PoLT 3. Students needs, backgrounds, perspectives and interests are reflected in the learning program, by: building on students prior experiences, knowledge and skills – diagnostic assessment; using teaching strategies responsive to students needs, values and interests – self-directed research/learning, contemporary content knowledge; using a range of of strategies that support different ways if thinking and learning – ICT, experiments, research tasks, catering to diverse learning styles.

PoLT 4. Students are challenged and supported to develop deep levels of thinking and application, by: planning sequential learning programs that promote sustained leaning that builds over time and emphasises connections between ideas – lessons that tie to one another and build on concepts; promoting substantive classroom discussions; allowing students to work collaboratively; sharing ideas and opinions, providing feedback.

PoLT 5. Assessment practiced are an integral part of teaching and learning, by: providing frequent constructive feedback to support further learning; encouraging reflection, peer and self assessment – worksheet questions correction; using evidence from assessment to evaluate effectiveness of content and delivery and to inform future planning and lesson progress.

PoLT 6. Learning connects strongly with communities and practice beyond the classroom, by: supporting students to engage with contemporary knowledge in Biological Sciences – Genetics.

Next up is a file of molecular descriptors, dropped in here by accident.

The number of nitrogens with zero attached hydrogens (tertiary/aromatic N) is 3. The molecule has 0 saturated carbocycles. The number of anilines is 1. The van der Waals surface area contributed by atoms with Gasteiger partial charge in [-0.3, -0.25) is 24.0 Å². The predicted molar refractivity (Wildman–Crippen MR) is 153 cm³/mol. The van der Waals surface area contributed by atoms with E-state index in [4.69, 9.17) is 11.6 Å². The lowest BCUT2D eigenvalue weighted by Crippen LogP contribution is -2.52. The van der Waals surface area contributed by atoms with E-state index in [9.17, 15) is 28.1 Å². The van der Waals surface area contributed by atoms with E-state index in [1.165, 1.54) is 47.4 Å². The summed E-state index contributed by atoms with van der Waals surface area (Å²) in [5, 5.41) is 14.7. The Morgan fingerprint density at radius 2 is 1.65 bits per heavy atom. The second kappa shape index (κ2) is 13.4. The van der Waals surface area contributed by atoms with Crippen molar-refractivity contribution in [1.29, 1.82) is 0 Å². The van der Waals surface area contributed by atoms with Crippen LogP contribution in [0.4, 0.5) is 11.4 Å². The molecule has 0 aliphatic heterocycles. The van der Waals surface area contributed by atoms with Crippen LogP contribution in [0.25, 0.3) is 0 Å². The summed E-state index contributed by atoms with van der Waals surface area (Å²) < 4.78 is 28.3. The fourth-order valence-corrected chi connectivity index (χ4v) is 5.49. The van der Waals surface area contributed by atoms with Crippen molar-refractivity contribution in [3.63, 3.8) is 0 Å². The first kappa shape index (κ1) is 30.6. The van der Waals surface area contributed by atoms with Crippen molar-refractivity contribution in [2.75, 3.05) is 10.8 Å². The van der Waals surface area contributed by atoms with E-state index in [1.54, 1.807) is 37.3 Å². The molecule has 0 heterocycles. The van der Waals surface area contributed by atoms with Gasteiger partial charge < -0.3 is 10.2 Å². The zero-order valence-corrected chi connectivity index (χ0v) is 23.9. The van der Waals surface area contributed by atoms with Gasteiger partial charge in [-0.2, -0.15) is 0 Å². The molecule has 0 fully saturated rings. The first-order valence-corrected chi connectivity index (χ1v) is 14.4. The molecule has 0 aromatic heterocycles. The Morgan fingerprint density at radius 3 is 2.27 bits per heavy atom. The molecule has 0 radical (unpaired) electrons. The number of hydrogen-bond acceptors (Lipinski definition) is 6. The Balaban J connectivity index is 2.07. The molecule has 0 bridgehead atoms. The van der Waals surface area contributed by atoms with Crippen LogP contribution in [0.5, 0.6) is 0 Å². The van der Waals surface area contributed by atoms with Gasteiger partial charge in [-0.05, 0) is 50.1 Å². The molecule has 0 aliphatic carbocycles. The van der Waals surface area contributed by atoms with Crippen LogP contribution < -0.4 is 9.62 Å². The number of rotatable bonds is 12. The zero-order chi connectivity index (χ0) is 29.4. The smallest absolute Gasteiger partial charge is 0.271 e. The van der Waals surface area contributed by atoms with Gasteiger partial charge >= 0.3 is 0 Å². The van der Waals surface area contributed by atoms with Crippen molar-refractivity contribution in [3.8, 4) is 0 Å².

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Year 10 Applied Science – Nutrition, Digestive System, Adaptation to Diet

In development of this unit of work I worked in consultation with the AusVELS curriculum and other relevant government websites, recommended textbooks for the specific year level and my mentors, underpinned by extensive research into subject knowledge and content, utilising both online research, library materials and textbooks on selected topics, available both at my placement school and at VU. I designed this unit of work with a variety of learning styles in mind, incorporating experiential learning, visual and kinaesthetic teaching resources, custom worksheets, and variety of assessment tasks that catered for different levels of student abilities. I was in consultation with lab technicians about all available resources to make my lessons engaging and fun and in keeping with the schools' curriculum for the specific year level.

I have high expectations of myself as a student and a teacher. This translates into my classroom practice and is evident in the lesson content I prepare. Nonetheless, I would never consciously set my students a task that they could not complete. Although sometime these things can happen, particularly before we get to know the students. If I noticed a task I developed is too difficult I would attempt to spontaneously modify the content and/or instructions, seek feedback, reflect and consequently improve future practice.